Thanks! You've successfully subscribed to the BONEZONE®/OMTEC® Monthly eNewsletter!

Please take a moment to tell us more about yourself and help us keep unwanted emails out of your inbox.

Choose one or more mailing lists:
BONEZONE/OMTEC Monthly eNewsletter
OMTEC Conference Updates
Advertising/Sponsorship Opportunities
Exhibiting Opportunities
* Indicates a required field.

Brainlab Recalls Spine & Trauma 3D Navigation Software

Brainlab recalled Spine & Trauma 3D Navigation 1.0 software manufactured and distributed between May 2018 and February 2019 due to the potential for incorrect information to display during surgery, preventing acccurate navigation of surgical tools inside the patient.

FDA has identified this as a Class I recall. Sixty devices were recalled in the U.S.

The software is used with Brainlab's navigation system that provides patient images to navigate surgical tools and implants used before and during minimally invasive procedures. The potential for user misinterpretation could potentially cause damage to the patient, the need for a second surgical procedure or patient death.

Brainlab will cease distribution of this software once an updated version is available and released. On March 1, 2019, the company directed customers to avoid workflow changes with already registered datasets and offered directions on settings and attention to instructions and warnings in the user guide.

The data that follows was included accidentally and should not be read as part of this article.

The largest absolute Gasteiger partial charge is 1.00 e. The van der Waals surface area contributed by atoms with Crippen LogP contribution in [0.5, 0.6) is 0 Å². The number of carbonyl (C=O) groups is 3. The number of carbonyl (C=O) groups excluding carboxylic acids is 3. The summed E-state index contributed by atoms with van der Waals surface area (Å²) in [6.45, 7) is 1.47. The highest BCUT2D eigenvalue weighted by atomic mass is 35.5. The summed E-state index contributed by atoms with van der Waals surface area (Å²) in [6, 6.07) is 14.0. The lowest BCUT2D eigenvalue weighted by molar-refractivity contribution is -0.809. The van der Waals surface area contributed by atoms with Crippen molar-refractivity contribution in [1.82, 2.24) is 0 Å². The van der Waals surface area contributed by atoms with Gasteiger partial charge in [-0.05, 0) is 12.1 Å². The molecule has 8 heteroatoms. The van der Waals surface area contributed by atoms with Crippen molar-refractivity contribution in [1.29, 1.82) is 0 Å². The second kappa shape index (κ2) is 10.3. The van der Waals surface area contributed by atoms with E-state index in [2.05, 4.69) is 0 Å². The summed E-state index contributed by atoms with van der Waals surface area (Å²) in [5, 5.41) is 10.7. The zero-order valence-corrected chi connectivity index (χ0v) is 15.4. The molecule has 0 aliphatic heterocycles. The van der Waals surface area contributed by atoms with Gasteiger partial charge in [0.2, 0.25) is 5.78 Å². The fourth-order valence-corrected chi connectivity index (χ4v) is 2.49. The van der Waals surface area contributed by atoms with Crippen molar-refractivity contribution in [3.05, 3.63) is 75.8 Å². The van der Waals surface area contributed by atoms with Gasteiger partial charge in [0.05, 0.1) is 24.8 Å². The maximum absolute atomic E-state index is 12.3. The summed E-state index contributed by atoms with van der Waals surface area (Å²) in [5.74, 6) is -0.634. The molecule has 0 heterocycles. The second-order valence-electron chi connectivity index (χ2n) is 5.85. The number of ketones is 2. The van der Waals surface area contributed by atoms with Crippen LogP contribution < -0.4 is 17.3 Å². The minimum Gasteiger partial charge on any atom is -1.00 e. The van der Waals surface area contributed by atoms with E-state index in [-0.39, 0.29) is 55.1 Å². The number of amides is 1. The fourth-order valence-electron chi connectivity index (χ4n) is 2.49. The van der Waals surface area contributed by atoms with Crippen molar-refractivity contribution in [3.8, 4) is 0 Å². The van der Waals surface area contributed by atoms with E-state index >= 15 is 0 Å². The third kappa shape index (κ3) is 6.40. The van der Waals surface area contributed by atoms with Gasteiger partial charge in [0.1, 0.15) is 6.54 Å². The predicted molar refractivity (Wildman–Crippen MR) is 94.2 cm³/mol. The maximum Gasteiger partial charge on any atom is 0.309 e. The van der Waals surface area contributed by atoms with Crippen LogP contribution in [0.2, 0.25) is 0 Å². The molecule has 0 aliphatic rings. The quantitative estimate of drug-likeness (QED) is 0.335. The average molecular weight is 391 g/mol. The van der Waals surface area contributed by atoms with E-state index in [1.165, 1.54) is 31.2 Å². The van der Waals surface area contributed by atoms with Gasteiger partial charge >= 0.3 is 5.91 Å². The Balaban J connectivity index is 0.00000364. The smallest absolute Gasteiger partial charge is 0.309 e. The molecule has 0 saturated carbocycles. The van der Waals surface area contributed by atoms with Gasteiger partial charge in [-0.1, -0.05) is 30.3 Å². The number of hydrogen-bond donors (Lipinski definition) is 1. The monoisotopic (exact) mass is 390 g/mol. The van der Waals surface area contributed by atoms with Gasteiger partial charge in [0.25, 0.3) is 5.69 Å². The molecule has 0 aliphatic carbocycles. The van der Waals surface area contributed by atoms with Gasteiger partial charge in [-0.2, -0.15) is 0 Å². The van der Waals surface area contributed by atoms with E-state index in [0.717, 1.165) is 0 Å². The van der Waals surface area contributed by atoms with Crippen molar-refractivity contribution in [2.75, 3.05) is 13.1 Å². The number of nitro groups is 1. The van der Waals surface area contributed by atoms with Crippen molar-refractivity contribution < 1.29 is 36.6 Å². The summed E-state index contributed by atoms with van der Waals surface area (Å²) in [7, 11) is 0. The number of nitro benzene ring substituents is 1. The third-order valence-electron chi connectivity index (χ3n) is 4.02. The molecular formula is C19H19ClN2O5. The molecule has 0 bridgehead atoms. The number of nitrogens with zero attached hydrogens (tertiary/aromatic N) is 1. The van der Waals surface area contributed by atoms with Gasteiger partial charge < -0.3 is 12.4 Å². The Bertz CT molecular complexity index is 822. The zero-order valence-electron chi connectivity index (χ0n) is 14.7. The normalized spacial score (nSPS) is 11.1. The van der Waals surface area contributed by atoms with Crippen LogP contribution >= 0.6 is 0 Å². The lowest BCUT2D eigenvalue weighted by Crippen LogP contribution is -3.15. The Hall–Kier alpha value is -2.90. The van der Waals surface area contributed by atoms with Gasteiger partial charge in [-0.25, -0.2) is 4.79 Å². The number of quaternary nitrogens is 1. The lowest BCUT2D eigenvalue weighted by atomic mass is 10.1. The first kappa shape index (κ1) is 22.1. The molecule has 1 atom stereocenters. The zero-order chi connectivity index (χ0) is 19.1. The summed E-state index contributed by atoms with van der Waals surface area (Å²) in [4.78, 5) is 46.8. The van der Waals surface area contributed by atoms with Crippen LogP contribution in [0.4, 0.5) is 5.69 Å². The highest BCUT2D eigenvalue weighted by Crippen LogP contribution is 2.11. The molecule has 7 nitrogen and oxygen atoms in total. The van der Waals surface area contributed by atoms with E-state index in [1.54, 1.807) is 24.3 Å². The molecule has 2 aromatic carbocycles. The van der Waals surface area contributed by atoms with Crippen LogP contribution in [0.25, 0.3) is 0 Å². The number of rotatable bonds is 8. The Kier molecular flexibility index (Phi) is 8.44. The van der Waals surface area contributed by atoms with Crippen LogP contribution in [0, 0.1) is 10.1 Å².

In 2017, FDA communicated awareness that some healthcare providers experienced navigational accuracy errors during surgical procedures when using frameless stereotaxic navigation systems, including in orthopedic procedures. Some of these errors led to patient deaths, serious or life-threatening injuries and inaccurate, aborted or prolonged medical procedures.

Based on its analysis at the time, FDA did not believe that there are many factors that contribute to these errors, nor that any particular system carries greater risk than others. In its issued safety communication, FDA noted a belief that the overall benefits of these devices continue to outweigh the risks in appropriately selected patients when used by properly trained surgeons.